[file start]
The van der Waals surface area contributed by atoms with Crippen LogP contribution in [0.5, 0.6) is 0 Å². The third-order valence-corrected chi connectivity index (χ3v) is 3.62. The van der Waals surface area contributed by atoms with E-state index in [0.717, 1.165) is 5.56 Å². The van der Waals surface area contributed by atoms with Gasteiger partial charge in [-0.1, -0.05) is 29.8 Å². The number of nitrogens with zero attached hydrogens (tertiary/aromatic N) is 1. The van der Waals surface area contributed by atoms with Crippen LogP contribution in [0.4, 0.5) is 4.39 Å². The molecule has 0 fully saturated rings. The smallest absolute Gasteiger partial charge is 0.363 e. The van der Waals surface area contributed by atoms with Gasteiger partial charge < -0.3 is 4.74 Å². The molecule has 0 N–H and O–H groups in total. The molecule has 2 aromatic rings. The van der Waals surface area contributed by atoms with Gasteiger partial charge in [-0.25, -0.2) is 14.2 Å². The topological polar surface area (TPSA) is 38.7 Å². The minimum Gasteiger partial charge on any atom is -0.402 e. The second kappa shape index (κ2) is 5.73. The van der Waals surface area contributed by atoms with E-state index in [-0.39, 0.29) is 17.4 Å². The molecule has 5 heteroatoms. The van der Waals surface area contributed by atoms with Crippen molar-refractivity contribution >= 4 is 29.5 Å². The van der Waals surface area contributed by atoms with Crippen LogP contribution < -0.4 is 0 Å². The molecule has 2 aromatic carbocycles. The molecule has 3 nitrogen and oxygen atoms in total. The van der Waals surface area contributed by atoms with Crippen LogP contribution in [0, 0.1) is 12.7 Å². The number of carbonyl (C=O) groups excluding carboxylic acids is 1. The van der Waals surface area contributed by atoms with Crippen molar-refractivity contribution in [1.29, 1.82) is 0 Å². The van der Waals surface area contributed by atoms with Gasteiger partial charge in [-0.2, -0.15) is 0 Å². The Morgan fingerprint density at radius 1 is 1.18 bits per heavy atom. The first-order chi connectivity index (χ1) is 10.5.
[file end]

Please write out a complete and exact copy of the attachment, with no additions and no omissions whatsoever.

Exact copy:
The van der Waals surface area contributed by atoms with Crippen LogP contribution in [0.5, 0.6) is 0 Å². The third-order valence-corrected chi connectivity index (χ3v) is 3.62. The van der Waals surface area contributed by atoms with E-state index in [0.717, 1.165) is 5.56 Å². The van der Waals surface area contributed by atoms with Gasteiger partial charge in [-0.1, -0.05) is 29.8 Å². The number of nitrogens with zero attached hydrogens (tertiary/aromatic N) is 1. The van der Waals surface area contributed by atoms with Crippen LogP contribution in [0.4, 0.5) is 4.39 Å². The molecule has 0 fully saturated rings. The smallest absolute Gasteiger partial charge is 0.363 e. The van der Waals surface area contributed by atoms with Gasteiger partial charge < -0.3 is 4.74 Å². The molecule has 0 N–H and O–H groups in total. The molecule has 2 aromatic rings. The van der Waals surface area contributed by atoms with Gasteiger partial charge in [-0.25, -0.2) is 14.2 Å². The topological polar surface area (TPSA) is 38.7 Å². The minimum Gasteiger partial charge on any atom is -0.402 e. The second kappa shape index (κ2) is 5.73. The van der Waals surface area contributed by atoms with E-state index in [-0.39, 0.29) is 17.4 Å². The molecule has 5 heteroatoms. The van der Waals surface area contributed by atoms with Crippen molar-refractivity contribution >= 4 is 29.5 Å². The van der Waals surface area contributed by atoms with Crippen LogP contribution < -0.4 is 0 Å². The molecule has 2 aromatic carbocycles. The molecule has 3 nitrogen and oxygen atoms in total. The van der Waals surface area contributed by atoms with Crippen LogP contribution in [0, 0.1) is 12.7 Å². The number of carbonyl (C=O) groups excluding carboxylic acids is 1. The van der Waals surface area contributed by atoms with Crippen molar-refractivity contribution in [1.29, 1.82) is 0 Å². The van der Waals surface area contributed by atoms with Gasteiger partial charge in [-0.2, -0.15) is 0 Å². The Morgan fingerprint density at radius 1 is 1.18 bits per heavy atom. The first-order chi connectivity index (χ1) is 10.5.